Review — La Traviata, Royal Opera, June 2009Posted on 16 June 2009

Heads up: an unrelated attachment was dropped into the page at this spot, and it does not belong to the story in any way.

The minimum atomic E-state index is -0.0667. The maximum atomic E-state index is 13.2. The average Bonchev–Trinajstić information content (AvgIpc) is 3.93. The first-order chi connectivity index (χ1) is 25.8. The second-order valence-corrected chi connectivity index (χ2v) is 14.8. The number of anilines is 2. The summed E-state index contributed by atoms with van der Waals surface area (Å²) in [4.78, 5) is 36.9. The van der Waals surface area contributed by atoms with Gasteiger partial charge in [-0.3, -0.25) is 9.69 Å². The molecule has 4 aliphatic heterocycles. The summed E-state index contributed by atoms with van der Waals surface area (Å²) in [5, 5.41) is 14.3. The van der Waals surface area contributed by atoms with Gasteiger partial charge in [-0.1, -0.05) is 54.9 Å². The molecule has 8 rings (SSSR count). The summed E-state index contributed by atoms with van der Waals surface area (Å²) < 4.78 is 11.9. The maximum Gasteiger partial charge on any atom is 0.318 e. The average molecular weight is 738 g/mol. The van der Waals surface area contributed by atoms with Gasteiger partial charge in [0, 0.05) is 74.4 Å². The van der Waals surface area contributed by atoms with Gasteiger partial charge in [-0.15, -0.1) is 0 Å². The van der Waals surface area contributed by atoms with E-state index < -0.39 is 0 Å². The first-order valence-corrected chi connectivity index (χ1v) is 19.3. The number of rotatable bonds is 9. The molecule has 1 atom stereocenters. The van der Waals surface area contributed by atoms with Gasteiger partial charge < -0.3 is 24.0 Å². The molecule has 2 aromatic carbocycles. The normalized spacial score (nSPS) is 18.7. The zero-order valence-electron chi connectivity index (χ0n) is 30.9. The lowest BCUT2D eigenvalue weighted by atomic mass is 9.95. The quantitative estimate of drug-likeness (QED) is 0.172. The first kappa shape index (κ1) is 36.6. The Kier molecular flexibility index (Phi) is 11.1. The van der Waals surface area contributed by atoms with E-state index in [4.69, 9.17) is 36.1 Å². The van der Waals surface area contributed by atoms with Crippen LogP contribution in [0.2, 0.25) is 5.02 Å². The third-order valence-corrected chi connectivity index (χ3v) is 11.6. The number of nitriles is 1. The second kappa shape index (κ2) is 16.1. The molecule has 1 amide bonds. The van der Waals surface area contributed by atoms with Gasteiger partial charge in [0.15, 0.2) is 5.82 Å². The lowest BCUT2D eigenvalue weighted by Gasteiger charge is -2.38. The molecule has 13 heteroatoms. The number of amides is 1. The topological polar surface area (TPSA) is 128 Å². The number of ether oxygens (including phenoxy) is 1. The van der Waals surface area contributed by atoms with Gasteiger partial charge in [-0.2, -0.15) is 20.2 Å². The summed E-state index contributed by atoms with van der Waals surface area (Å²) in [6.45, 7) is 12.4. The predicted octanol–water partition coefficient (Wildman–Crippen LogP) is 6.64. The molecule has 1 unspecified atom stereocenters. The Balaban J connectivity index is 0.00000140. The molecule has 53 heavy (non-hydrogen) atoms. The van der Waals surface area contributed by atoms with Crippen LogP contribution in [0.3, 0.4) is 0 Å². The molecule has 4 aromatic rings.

The last time I saw this fine Richard Eyre production was in January 2008, but this time it was better, for several reasons: the preparation, the singing and the conducting. It seems Richard Eyre himself rehearsed the revival, which explains the excellent acting from the entire cast; the principal singers were Renée Fleming, Joseph Calleja and Thomas Hampson, and the conductor was Antonio Pappano. Renée Fleming gave a superbly sensitive performance as Violetta, brilliantly showing her fragility and death at the end, and Joseph Calleja sang like a god as Alfredo. I saw him perform the same role at the Lyric Opera in Chicago in October 2007, where I commented that his voice was full and romantic, perfect for the part, but on that occasion his acting was very wooden. Here he acted the part, and along with Thomas Hampson as his father, Giorgio Germont, we had a simply wonderful trio of top singers. Hampson interacted well with Violetta, cool and aloof at first, but warming to her as he began to believe her sincerity. Between father and son the interaction was powerful, and the father even threw the son to the ground at one point in the country house where he lives with Violetta. With three brilliant principals carrying things off to such thrilling effect it seems hardly necessary to mention anyone else. But Sarah Pring was very fine as Annina, the maid to Violetta, and I much liked Richard Wiegold as Doctor Grenvil. Then of course the conducting of Antonio Pappano was sensitive and full of emotional energy. This was a terrific performance of Traviata, and if Renée Fleming omitted some high notes, it was only the dress rehearsal. Finally I would just add that this is what the Royal Opera should be doing, giving the audience a production in which great singers can express themselves and provide the audience with a convincing account of an operatic masterpiece. It is sadly the case — and the recent Lulu was a striking example — that the Opera House occasionally hires a director who convinces the senior management that his unusual way of presenting an opera will somehow shed new light of matters that many members of the audience already understand very well. By a process of hyper-intellectual argument the director loses the plot, and the audience find themselves infuriated by un-theatrical nonsense. This was the perfect antidote. Thank goodness for Richard Eyre.